The Technology of Black Boxes

March 27, 2022

The worst case scenario for anyone on a flight is to have something go wrong that leads to a crash or fatal accident. Oftentimes, when there are no survivors left, the only source of explanation for investigators is what each aircraft is equipped with, a black box. 

Black boxes, or flight recorders, are electronic recording devices the size of a shoe box placed in the tail of every aircraft, where they are most likely to survive a crash. Composed of two devices to record the history of the flight, black boxes contain a flight data recorder (FDR) as well as a cockpit voice recorder (CVR). The FDR has a recording storage of 25 hours and keeps information regarding parameters such as airspeed, altitude, vertical acceleration, outside temperature, engine performance, fuel flow, flap position, and many more. On the other hand, the CVR, with only 2 hours of recording storage, is responsible for storing the crew’s interactions with each other, with air traffic control, and background noise that may be useful in determining the nature of the crash. 

Picture of Black Box Used on Planes

In the case where a crash has occurred, locating the black box is crucial. Despite their name, black boxes are actually painted bright orange with strips of reflective tape to make them easier for investigators to track it down beneath all the debris and rubble from the plane. For the possibility of the plane crashing into a body of water, black boxes are equipped with an underwater locator beacon (ULB) which sends out an ultrasonic pulse detectable by sonar and audio equipment but inaudible to human ears. These pulses can transmit sounds from as deep as 4,200 metres and ping once every second for a battery life of 30 days.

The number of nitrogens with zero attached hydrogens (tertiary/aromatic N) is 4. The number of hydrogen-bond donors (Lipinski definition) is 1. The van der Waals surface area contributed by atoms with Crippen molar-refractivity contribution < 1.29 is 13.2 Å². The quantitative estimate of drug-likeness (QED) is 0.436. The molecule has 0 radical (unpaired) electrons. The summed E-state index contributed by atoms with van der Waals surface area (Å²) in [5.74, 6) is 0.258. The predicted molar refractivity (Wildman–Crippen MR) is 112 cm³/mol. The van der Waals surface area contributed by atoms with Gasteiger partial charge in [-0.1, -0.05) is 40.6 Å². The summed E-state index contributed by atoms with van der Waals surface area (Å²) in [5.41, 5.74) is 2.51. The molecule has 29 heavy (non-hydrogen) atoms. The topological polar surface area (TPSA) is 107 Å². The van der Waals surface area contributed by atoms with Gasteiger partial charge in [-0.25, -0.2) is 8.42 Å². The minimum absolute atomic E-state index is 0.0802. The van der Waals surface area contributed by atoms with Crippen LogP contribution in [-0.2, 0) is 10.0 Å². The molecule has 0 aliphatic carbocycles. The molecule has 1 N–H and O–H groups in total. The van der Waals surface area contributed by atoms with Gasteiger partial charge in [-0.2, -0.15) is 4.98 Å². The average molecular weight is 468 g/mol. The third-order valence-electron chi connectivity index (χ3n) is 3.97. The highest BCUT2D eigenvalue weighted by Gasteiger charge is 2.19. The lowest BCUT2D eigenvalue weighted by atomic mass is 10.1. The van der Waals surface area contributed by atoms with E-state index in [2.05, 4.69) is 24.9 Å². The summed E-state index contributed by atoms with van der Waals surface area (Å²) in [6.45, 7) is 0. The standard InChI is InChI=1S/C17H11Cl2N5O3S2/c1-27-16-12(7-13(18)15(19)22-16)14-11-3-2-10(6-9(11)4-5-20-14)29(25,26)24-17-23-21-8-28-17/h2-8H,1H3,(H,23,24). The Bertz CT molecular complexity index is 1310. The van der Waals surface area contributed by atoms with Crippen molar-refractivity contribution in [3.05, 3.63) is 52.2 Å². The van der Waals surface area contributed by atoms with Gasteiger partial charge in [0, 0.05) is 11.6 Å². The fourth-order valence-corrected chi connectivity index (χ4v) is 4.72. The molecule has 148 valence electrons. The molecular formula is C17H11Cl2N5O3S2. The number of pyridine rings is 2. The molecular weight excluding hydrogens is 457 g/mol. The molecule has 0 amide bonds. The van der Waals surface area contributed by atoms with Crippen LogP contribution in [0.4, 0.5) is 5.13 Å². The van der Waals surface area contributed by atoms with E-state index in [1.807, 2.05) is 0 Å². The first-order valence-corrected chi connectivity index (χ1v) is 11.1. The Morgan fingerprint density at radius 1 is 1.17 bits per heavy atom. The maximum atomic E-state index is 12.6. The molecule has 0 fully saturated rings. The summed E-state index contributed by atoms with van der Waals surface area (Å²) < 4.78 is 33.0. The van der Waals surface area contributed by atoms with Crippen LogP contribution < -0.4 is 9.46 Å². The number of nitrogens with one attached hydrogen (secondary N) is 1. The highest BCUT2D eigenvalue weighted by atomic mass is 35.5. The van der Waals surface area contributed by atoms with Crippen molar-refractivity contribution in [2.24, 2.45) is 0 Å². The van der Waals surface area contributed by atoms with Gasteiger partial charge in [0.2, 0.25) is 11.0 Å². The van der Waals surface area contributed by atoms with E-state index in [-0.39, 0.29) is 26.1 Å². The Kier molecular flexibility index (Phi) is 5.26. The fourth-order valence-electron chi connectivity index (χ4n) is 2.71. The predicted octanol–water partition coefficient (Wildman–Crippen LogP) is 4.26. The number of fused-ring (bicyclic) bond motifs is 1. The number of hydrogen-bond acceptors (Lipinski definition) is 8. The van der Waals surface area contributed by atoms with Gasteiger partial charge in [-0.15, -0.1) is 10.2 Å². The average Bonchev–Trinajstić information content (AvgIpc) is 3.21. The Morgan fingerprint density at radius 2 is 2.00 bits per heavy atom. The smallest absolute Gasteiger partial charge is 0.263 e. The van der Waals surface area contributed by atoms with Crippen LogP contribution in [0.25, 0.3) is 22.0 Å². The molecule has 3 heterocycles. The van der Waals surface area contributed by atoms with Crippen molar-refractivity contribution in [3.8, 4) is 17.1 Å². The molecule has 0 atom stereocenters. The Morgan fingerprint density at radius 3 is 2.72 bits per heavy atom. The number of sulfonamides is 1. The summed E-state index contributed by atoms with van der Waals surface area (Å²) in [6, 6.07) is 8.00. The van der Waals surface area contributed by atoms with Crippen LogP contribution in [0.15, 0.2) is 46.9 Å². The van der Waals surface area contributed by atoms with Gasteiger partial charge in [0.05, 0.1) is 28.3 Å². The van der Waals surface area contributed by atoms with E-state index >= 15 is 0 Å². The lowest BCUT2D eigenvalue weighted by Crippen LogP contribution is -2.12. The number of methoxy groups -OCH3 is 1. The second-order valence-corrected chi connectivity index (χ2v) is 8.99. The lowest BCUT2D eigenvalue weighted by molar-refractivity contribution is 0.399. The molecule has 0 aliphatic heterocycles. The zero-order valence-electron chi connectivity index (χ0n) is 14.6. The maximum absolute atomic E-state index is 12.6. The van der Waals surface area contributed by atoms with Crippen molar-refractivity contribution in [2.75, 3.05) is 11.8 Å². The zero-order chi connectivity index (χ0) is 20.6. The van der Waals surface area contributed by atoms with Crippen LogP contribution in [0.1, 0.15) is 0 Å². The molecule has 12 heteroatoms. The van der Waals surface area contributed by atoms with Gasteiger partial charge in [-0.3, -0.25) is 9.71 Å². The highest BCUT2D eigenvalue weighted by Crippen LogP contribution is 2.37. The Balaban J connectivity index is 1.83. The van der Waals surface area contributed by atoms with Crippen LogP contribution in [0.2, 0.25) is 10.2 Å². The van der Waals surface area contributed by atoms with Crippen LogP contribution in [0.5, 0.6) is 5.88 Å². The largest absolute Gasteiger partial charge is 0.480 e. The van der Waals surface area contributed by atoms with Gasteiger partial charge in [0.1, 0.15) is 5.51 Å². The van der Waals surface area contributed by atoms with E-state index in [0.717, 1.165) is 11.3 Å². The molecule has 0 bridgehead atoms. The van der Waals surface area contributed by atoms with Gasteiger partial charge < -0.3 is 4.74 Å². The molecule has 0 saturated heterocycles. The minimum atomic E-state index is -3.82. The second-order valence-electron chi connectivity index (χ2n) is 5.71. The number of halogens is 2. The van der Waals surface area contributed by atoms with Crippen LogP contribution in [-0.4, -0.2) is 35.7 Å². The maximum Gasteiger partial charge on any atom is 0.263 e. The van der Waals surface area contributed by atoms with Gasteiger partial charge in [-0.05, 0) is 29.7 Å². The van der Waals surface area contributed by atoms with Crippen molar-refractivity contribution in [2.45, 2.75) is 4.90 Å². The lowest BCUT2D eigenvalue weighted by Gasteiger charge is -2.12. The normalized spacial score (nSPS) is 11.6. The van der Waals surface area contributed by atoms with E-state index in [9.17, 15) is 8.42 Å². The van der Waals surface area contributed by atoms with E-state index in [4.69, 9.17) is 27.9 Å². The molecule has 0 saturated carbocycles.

Designed to survive a plane crash, black boxes can withstand impacts of up to 750 km/h, maximum temperatures of 1,100 degrees Celsius for one hour, and a static load of 2.25 tons for at least five minutes. 

The most important part of the black box is the information within it that has been captured. Through a process that can take weeks or months to complete, investigators attempt to recreate the events of the accident to the best of their abilities. The recordings and data are extracted in a lab, and then played back for a team of experts to interpret. From this, causes of the incident or accident are addressed and the sources of errors reduced. 

Black box technology continues to advance as the National Transportation Safety Board (NTSB) is looking at the idea of implementing video recording capabilities. Black boxes remain a necessity, increasing the safety of the millions of passengers flying across the world each day. 

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